pittsburgh hospital out of compliance with patient safety laws

A full state licensure survey of Jefferson Regional Medical Center conducted in October and November, 2010, found that the facility was not in compliance with the Pennsylvania Department of Health’s Rules and Regulations for Hospitals.

According to the report, Jefferson failed to promptly report at least 38 hospital-acquired infections; neglected to document informed consent; failed to document verbal prescription orders; did not verify the identity of patients before surgery; had no plan for ensuring that all patients arriving at the emergency room were assessed; and did not perform required criminal background checks on employees who work with children, among other violations.

The hospital has agreed to implement corrective plans to remedy the safety violations and administrative deficiencies.

“Jefferson Regional Medical Center is fully licensed, and at no point has the license been in jeopardy,” Jefferson spokesperson Candy Williams told the Pittsburgh Tribune-Review in an e-mail.

Hospital’s Negligent Procedures and Recordkeeping Could Threaten Patient Safety

The report, which is posted on the Pennsylvania Department of Health’s website, included a review of hospital policies, patient records, and other data, as well as employee interviews.

According to the report, most of Jefferson’s patient safety violations involved the hospital’s negligence in routinely documenting that important patient safety measures had been followed or that patients’ informed consent had been obtained. The most serious violations occurred in six areas:

  • Pennsylvania’s Medical Care Availability and Reduction of Error Act (MCARE) requires all medical facilities to report all hospital-acquired infections within 24 hours to the CDC’s National Healthcare Safety Network (NHSN), and to notify affected patients within 7 days. Jefferson failed to report 38 hospital-acquired infections occurring in May and September, and in fact had no policy requiring the facility to record the date and time the infections were discovered. Employees told the inspectors they were unaware of the time limits for reporting hospital-acquired infections.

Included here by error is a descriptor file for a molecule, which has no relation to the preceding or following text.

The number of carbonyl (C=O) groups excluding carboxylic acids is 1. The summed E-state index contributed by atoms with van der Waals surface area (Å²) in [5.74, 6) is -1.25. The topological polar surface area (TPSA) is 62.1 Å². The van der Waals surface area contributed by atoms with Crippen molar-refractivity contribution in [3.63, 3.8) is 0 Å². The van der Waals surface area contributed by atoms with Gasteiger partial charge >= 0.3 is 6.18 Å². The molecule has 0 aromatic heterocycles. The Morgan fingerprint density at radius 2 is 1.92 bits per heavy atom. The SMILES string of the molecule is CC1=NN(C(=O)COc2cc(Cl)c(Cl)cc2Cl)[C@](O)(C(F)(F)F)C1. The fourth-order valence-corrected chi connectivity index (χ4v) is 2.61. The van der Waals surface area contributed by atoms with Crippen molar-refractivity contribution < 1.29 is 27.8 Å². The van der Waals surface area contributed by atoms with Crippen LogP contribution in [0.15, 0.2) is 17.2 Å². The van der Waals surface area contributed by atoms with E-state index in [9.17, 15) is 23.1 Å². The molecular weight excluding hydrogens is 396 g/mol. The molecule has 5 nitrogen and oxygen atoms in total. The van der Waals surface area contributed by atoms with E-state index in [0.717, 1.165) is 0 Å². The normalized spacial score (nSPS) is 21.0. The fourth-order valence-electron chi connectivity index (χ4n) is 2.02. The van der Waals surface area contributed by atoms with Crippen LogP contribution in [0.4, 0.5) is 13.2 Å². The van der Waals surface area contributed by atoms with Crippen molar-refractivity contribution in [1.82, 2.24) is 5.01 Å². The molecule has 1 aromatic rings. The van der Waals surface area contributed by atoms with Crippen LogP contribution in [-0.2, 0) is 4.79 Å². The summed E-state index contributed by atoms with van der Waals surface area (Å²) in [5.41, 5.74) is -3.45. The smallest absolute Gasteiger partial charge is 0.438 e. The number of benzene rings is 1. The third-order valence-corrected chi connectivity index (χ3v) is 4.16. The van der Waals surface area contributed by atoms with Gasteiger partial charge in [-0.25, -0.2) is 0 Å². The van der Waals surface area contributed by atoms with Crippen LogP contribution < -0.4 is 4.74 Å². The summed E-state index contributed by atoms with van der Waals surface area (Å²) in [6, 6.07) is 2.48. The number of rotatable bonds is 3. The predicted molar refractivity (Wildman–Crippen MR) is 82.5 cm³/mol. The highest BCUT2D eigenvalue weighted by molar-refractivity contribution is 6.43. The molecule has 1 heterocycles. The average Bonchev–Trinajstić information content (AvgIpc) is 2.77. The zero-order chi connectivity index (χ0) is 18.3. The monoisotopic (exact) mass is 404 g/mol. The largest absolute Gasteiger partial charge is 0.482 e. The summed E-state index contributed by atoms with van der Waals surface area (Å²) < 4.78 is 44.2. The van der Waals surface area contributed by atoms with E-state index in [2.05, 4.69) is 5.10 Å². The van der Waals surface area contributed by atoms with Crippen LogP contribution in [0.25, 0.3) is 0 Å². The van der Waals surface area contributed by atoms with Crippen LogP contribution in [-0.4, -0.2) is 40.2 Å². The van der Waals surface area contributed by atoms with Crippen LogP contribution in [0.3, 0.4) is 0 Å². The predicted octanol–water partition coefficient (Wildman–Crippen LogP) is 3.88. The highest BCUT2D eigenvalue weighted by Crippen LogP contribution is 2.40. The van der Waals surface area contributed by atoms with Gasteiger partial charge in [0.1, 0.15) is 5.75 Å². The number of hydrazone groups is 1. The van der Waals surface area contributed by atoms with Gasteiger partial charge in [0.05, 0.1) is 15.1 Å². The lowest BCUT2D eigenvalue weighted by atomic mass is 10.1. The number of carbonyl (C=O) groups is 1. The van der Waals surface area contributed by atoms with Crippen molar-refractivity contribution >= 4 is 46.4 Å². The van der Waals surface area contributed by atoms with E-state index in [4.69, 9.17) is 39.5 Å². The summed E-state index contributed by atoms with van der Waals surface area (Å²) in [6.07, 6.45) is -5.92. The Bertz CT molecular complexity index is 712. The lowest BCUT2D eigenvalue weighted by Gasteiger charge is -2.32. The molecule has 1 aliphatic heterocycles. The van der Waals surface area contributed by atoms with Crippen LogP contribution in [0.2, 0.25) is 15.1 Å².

• The Health Care Services Malpractice Act requires practitioners to obtain a patient’s informed consent before performing any procedure or treatment, except in emergencies. The hospital failed to document the informed consent of four patients for invasive procedures that were performed by a radiological assistant, although the hospital says they did obtain the patients’ consent.
  • Hospital policy limits the use of verbal orders for medication to urgent circumstances and requires them to be clearly documented. The Department of Health found 25 verbal orders in October with no physician signature, date or time.
  • Hospitals are required to establish procedures for ensuring that any ill or injured person entering the emergency room is assessed and either treated, referred or discharged. An interview with a Jefferson employee revealed “We do not have a policy on documentation of patient’s leaving the Emergency Department without being seen.”
  • In order to limit the risk of wrong-patient procedures, hospital policy requires surgical teams to verify and record the identity of all patients prior to surgery. This was not done in any of the nine surgical records the Department of Health reviewed.
  • Pennsylvania’s Child Protective Services Law requires health care facilities to perform criminal background checks on all employees likely to have regular contact with children. The inspection found that the hospital had failed to perform the required background checks on 11 employees.

Proper documentation is the only way to know whether patients’ safety and legal rights are protected at hospitals and health care facilities. A hospital’s negligent failure to follow proper safety and informed consent procedures, and to document having done so, is not just a “paperwork error.” It puts every patient’s safety and health at risk.


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